The balance between salt excretion and absorption in the kidney tubules is a major determinant of vascular volume homeostasis and systemic blood pressure. The kidney collecting duct plays a major role in the fine tuning of the final urine by regulating the transport of solutes, acid base molecules and fluid via distinct transporters in specialized cells. The absorption or secretion of chloride in the collecting duct constitutes a major component of systemic salt homeostasis. Chloride is absorbed in non A-intercalated cells, predominantly via pendrin (Slc26a4), however, very little is known about chloride secretion in the collecting duct and the molecule(s) mediating this process. We provide evidence demonstrating that Slc26a9 (PAT4), which can function as a chloride channel, is localized on the apical membrane of principal cells in the collecting duct. We further report that mice with genetic deletion of Slc26a9 display reduced ability to excrete chloride when subjected to water deprivation. These results strongly suggest that Slc26a9 plays an important role in chloride excretion by functioning as an apical chloride channel in the collecting duct. Further, we observe that Slc26a9 mice display elevated systemic blood pressure, which is aggravated with high salt intake, a phenotype likely related to their reduced ability to secret chloride. We provide evidence demonstrating that pendrin (Slc26a4) plays a major role in compensatory chloride absorption in the collecting duct in response to increased delivery of salt to the distal nephron caused by diuretics. Lastly and continuing with the proposed studies in our existing Merit Review award, we report the generation of collecting duct specific AE1 null mice. Both AE1 and Slc26a7 (PAT2) are Cl-/HCO3- exchangers expressed on the basolateral membrane of A-intercalated cells and play an important role in acid secretion and bicarbonate absorption in the outer medullary collecting duct. We hypothesize that Slc26a9 (PAT4) plays a major role in vascular volume homeostasis by regulating renal chloride secretion in the collecting duct. As such, we hypothesize that the downregulation or inhibition of Slc26a9 may play an important role in the pathogenesis of salt sensitive hypertension. We hypothesize that pendrin (Slc26a4) plays an important role in compensatory salt absorption in the collecting duct in response to diuretic therapy. As such, we hypothesize that pendrin can confer resistance to or blunt the effect of loop or DCT diuretics (furosemide or thiazide derivatives) by increasing the absorption of salt delivered to the distal nephron. Lastly, we hypothesize that the activation of Cl-/HCO3- exchangers PAT2 or AE1 by physiologic maneuvers can mitigate the severity of distal renal tubular acidosis in AE1 or PAT2 null mice, respectively. Ascertaining the role of collecting duct chloride transporters should shed new light on the pathophysiology of several disorders resulting from enhanced salt absorption or excretion, acid base disorders and blood pressure dysregulation originating from distal nephron. They will further provide novel therapeutic insights in patients with diuretic resistance, salt sensitive hypertension and altered acid base homeostasis.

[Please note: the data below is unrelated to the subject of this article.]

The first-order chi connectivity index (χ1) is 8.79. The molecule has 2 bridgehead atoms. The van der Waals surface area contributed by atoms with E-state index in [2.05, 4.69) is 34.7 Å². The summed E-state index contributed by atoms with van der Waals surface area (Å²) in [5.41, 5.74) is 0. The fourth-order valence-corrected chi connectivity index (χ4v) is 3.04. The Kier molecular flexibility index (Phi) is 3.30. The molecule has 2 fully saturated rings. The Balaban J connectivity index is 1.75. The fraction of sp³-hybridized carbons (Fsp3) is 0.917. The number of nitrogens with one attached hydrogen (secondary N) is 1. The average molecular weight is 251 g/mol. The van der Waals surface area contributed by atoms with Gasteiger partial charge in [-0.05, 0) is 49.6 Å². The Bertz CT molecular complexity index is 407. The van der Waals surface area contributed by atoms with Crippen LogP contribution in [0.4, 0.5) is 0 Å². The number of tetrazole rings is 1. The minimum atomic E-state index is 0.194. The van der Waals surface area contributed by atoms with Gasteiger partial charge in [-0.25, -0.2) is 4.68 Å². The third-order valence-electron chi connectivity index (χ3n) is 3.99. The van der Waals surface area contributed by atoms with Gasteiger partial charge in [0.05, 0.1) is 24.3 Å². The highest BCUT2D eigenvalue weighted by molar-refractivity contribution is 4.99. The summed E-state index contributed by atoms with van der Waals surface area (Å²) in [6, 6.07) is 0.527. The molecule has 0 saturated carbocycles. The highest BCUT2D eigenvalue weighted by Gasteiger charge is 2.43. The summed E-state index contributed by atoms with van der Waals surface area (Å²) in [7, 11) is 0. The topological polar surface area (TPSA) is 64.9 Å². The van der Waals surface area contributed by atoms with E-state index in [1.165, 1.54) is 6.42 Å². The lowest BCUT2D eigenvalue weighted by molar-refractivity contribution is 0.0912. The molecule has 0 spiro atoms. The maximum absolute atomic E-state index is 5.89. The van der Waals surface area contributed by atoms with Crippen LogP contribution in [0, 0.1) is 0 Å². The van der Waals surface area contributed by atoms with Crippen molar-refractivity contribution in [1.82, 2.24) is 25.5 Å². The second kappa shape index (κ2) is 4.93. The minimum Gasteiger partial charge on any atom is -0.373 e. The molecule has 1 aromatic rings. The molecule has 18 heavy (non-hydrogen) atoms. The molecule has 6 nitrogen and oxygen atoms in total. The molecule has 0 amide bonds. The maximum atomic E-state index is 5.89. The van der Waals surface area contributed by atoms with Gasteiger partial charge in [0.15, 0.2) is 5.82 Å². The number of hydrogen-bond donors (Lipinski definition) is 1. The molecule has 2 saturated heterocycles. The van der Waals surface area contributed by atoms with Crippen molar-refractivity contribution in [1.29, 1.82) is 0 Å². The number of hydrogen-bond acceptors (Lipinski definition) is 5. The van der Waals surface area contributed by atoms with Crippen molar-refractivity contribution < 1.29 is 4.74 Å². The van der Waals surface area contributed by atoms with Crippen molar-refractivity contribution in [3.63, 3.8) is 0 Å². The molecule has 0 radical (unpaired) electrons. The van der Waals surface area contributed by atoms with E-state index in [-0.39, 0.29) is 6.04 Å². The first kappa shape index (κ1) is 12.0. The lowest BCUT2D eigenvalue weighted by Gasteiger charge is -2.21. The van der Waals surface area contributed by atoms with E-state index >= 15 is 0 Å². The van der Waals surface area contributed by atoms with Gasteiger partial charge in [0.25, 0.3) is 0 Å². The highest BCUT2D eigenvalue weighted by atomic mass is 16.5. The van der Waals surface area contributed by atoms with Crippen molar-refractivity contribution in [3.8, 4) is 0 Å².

Public Health Relevance

A large number of our veterans are admitted to the hospital each year with high blood pressure or abnormal acid base status. The distal nephron of the kidney plays a major role in vascular volume and blood pressure regulation and systemic acid base balance by regulating the transport of electrolytes and acid-base molecules in specialized cells and via specific transporters. We have identified two transport proteins in the kidney collecting duct that play important roles in the regulation of blood pressure and acid base homeostasis. We believe that the examination of the role of these transporters and their interaction with other transport proteins through the use of genetically engineered mouse models should provide novel insight into the pathogenesis of various diseases associated with increased blood pressure or abnormal acid base balance. Further, the information gathered can be eventually used to design therapeutic maneuvers aimed at correcting elevated blood pressure or excess loss of fluid or bicarbonate in the kidney.

Agency
National Institute of Health (NIH)
Institute
Veterans Affairs (VA)
Type
Non-HHS Research Projects (I01)
Project #
5I01BX001000-02
Application #
8392102
Study Section
Nephrology (NEPH)
Project Start
2012-01-01
Project End
2015-12-31
Budget Start
2013-01-01
Budget End
2013-12-31
Support Year
2
Fiscal Year
2013
Total Cost
Indirect Cost
Name
Cincinnati VA Medical Center Research
Department
Type
DUNS #
827658092
City
Cincinnati
State
OH
Country
United States
Zip Code
45220